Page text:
Email provider says bomb threat came after flight diverted to Belarus

A Belarusian security agent with a sniffer dog checks the luggage of passengers in front of a Ryanair jet carrying opposition figure Roman Protasevich, in Minsk, Belarus, on Sunday. Photo by EPA-EFE/ONLINER.BY

May 27 (UPI) — A Swiss email provider on Thursday said that an email Belarusian authorities said contained an in-flight bomb threat arrived after a plane carrying opposition journalist Roman Protasevich was diverted to Minsk.

ProtonMail issued a statement contradicting claims from Belarusian officials that they alerted cockpit crew after receiving a bomb threat against the plain carrying Protasevich — a vocal opponent of Belarusian President Alexander Lukashenko who had been in self-exile — by the militant group Hamas, The Washington Post reported.

“We haven’t seen credible evidence that the Belarusian claims are true,” ProtonMail said. “We will support European authorities in their investigations upon receiving a legal request.”

Swiss authorities also said they had no knowledge of a bomb threat on the Ryanair flight traveling from Athens, Greece, to Vilnius, Lithuania, and did not alert Belarusian authorities of one.

Lukashenko, however, told the Belarusian Parliament that the diversion of the flight was legal while denouncing critics.

“The West has moved from revolts to strangling the country,” he said.

The European Union on Monday banned flights from its 27 member states from flying over Belarus and blocked Belarusian national airline, Belavia, from flying over or landing in European territory.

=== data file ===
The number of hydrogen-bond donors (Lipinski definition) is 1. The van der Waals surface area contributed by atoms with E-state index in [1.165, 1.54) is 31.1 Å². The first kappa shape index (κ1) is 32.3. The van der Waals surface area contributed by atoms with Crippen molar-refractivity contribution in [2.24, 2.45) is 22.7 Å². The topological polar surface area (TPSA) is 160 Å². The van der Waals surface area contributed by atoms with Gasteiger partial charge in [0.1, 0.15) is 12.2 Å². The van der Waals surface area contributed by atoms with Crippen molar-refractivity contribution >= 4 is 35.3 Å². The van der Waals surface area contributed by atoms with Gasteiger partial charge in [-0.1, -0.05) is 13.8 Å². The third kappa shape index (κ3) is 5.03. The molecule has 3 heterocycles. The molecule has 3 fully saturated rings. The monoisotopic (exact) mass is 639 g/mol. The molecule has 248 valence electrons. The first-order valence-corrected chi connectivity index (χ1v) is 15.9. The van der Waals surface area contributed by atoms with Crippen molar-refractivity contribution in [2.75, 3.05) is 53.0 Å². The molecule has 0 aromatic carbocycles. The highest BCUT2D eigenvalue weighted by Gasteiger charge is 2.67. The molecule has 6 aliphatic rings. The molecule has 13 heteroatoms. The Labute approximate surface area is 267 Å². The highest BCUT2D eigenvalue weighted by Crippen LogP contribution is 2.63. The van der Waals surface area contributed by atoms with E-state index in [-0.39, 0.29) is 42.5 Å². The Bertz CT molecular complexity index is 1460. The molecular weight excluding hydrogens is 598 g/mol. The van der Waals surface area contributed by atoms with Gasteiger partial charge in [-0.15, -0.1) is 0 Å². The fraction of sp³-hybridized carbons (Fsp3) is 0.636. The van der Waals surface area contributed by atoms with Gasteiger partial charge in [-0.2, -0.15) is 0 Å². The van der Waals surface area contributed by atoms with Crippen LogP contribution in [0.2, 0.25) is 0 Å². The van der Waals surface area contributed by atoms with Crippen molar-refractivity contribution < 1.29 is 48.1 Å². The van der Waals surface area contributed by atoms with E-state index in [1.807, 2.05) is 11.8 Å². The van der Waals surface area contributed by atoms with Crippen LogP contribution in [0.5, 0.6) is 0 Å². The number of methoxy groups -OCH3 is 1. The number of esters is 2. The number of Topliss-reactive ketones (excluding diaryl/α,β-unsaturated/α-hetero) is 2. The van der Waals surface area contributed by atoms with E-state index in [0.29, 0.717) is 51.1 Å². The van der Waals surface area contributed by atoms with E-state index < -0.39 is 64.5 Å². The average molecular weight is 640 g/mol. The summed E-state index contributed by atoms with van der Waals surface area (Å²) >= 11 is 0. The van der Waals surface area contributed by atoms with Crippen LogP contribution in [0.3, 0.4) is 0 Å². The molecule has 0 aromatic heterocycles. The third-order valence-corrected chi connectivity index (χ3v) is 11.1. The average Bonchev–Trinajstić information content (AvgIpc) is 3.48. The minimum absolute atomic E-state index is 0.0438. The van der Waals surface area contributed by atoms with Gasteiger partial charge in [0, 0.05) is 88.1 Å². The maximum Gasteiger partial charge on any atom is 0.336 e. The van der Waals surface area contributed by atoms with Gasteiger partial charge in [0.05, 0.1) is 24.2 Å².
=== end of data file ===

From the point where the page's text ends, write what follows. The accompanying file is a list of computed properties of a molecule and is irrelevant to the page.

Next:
On Thursday, in an apparent show of support for Lukashenko’s government, Russian authorities refused Austrian Airlines and Air France permission to fly to Moscow.

“A change in flight routes must be approved by the authorities. The Russian authorities did not give us this permit. As a result, Austrian Airlines had to cancel today’s flight from Vienna to Moscow,” Austrian Airlines said in a statement.

Air France canceled a flight between Paris and Moscow on Wednesday after it also failed to receive authorization to bypass Belarusian airspace.

Belavia also canceled flights to Amsterdam, Berlin, Barcelona and the Russian city of Kaliningrad through Oct. 30.

Also Thursday, Protasevich’s parents called on the United States to take more definitive measures against the Belarusian regime, stating they believe he had been tortured before making a video stating he organized mass riots.

“Please understand that every single day of waiting counts and more innocent lives are being taken. Please save my son and all the other people that are being tortured,” his mother said.


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